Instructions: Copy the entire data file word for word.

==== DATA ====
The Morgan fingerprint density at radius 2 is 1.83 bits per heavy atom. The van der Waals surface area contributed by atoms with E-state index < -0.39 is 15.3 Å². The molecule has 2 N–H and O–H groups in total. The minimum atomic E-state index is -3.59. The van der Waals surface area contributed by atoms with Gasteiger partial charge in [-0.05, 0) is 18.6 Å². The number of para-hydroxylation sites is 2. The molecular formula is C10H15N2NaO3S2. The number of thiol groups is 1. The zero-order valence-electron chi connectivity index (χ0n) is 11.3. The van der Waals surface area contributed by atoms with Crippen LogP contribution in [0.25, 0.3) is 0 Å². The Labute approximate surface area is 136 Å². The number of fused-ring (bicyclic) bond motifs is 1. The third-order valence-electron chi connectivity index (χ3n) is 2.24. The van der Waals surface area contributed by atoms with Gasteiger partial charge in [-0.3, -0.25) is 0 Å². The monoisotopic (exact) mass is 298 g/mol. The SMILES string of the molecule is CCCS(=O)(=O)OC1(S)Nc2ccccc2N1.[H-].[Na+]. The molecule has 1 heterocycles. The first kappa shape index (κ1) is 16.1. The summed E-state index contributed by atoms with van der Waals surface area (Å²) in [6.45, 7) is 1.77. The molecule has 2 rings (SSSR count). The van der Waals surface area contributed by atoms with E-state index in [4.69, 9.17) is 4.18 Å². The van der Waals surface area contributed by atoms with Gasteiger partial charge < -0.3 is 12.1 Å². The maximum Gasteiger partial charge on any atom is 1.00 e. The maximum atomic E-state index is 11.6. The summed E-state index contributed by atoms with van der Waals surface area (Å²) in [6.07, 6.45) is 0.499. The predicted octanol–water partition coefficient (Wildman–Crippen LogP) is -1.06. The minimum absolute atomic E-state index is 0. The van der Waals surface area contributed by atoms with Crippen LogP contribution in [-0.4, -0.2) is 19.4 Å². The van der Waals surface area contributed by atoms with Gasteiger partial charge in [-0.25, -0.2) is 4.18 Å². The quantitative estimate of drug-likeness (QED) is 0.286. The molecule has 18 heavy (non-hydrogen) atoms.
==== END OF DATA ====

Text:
The Morgan fingerprint density at radius 2 is 1.83 bits per heavy atom. The van der Waals surface area contributed by atoms with E-state index < -0.39 is 15.3 Å². The molecule has 2 N–H and O–H groups in total. The minimum atomic E-state index is -3.59. The van der Waals surface area contributed by atoms with Gasteiger partial charge in [-0.05, 0) is 18.6 Å². The number of para-hydroxylation sites is 2. The molecular formula is C10H15N2NaO3S2. The number of thiol groups is 1. The zero-order valence-electron chi connectivity index (χ0n) is 11.3. The van der Waals surface area contributed by atoms with Crippen LogP contribution in [0.25, 0.3) is 0 Å². The Labute approximate surface area is 136 Å². The number of fused-ring (bicyclic) bond motifs is 1. The third-order valence-electron chi connectivity index (χ3n) is 2.24. The van der Waals surface area contributed by atoms with Gasteiger partial charge in [-0.3, -0.25) is 0 Å². The monoisotopic (exact) mass is 298 g/mol. The SMILES string of the molecule is CCCS(=O)(=O)OC1(S)Nc2ccccc2N1.[H-].[Na+]. The molecule has 1 heterocycles. The first kappa shape index (κ1) is 16.1. The summed E-state index contributed by atoms with van der Waals surface area (Å²) in [6.45, 7) is 1.77. The molecule has 2 rings (SSSR count). The van der Waals surface area contributed by atoms with E-state index in [4.69, 9.17) is 4.18 Å². The van der Waals surface area contributed by atoms with Gasteiger partial charge < -0.3 is 12.1 Å². The maximum Gasteiger partial charge on any atom is 1.00 e. The maximum atomic E-state index is 11.6. The summed E-state index contributed by atoms with van der Waals surface area (Å²) in [6.07, 6.45) is 0.499. The predicted octanol–water partition coefficient (Wildman–Crippen LogP) is -1.06. The minimum absolute atomic E-state index is 0. The van der Waals surface area contributed by atoms with Crippen LogP contribution in [-0.4, -0.2) is 19.4 Å². The van der Waals surface area contributed by atoms with Gasteiger partial charge in [-0.25, -0.2) is 4.18 Å². The quantitative estimate of drug-likeness (QED) is 0.286. The molecule has 18 heavy (non-hydrogen) atoms.